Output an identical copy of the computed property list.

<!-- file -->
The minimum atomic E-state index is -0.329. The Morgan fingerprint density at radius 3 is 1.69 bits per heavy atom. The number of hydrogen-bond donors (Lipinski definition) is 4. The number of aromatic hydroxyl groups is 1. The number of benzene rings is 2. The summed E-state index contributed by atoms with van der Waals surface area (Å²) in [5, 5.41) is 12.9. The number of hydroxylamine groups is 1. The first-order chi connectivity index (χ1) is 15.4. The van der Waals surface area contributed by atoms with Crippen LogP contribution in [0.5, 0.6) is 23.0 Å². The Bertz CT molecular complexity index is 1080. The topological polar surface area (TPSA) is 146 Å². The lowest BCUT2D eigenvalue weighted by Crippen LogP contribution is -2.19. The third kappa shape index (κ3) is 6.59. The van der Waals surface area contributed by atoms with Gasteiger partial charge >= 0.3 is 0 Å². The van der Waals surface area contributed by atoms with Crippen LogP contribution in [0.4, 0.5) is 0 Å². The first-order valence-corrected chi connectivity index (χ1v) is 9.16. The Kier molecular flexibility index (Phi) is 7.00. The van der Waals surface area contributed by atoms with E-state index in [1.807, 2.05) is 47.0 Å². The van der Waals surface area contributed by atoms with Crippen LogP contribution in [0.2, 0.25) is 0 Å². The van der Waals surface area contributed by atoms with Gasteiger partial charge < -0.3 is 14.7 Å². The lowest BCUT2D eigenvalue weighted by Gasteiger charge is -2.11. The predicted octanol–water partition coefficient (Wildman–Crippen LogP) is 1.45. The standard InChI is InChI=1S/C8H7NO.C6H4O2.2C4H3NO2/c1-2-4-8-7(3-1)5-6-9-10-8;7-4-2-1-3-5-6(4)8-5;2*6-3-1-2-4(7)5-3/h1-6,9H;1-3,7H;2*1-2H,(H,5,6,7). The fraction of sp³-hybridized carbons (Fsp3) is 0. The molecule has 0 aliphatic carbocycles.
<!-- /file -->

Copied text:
The minimum atomic E-state index is -0.329. The Morgan fingerprint density at radius 3 is 1.69 bits per heavy atom. The number of hydrogen-bond donors (Lipinski definition) is 4. The number of aromatic hydroxyl groups is 1. The number of benzene rings is 2. The summed E-state index contributed by atoms with van der Waals surface area (Å²) in [5, 5.41) is 12.9. The number of hydroxylamine groups is 1. The first-order chi connectivity index (χ1) is 15.4. The van der Waals surface area contributed by atoms with Crippen LogP contribution in [0.5, 0.6) is 23.0 Å². The Bertz CT molecular complexity index is 1080. The topological polar surface area (TPSA) is 146 Å². The lowest BCUT2D eigenvalue weighted by Crippen LogP contribution is -2.19. The third kappa shape index (κ3) is 6.59. The van der Waals surface area contributed by atoms with Gasteiger partial charge >= 0.3 is 0 Å². The van der Waals surface area contributed by atoms with Crippen LogP contribution in [0.4, 0.5) is 0 Å². The first-order valence-corrected chi connectivity index (χ1v) is 9.16. The Kier molecular flexibility index (Phi) is 7.00. The van der Waals surface area contributed by atoms with E-state index in [1.807, 2.05) is 47.0 Å². The van der Waals surface area contributed by atoms with Crippen LogP contribution in [0.2, 0.25) is 0 Å². The van der Waals surface area contributed by atoms with Gasteiger partial charge < -0.3 is 14.7 Å². The lowest BCUT2D eigenvalue weighted by Gasteiger charge is -2.11. The predicted octanol–water partition coefficient (Wildman–Crippen LogP) is 1.45. The standard InChI is InChI=1S/C8H7NO.C6H4O2.2C4H3NO2/c1-2-4-8-7(3-1)5-6-9-10-8;7-4-2-1-3-5-6(4)8-5;2*6-3-1-2-4(7)5-3/h1-6,9H;1-3,7H;2*1-2H,(H,5,6,7). The fraction of sp³-hybridized carbons (Fsp3) is 0. The molecule has 0 aliphatic carbocycles.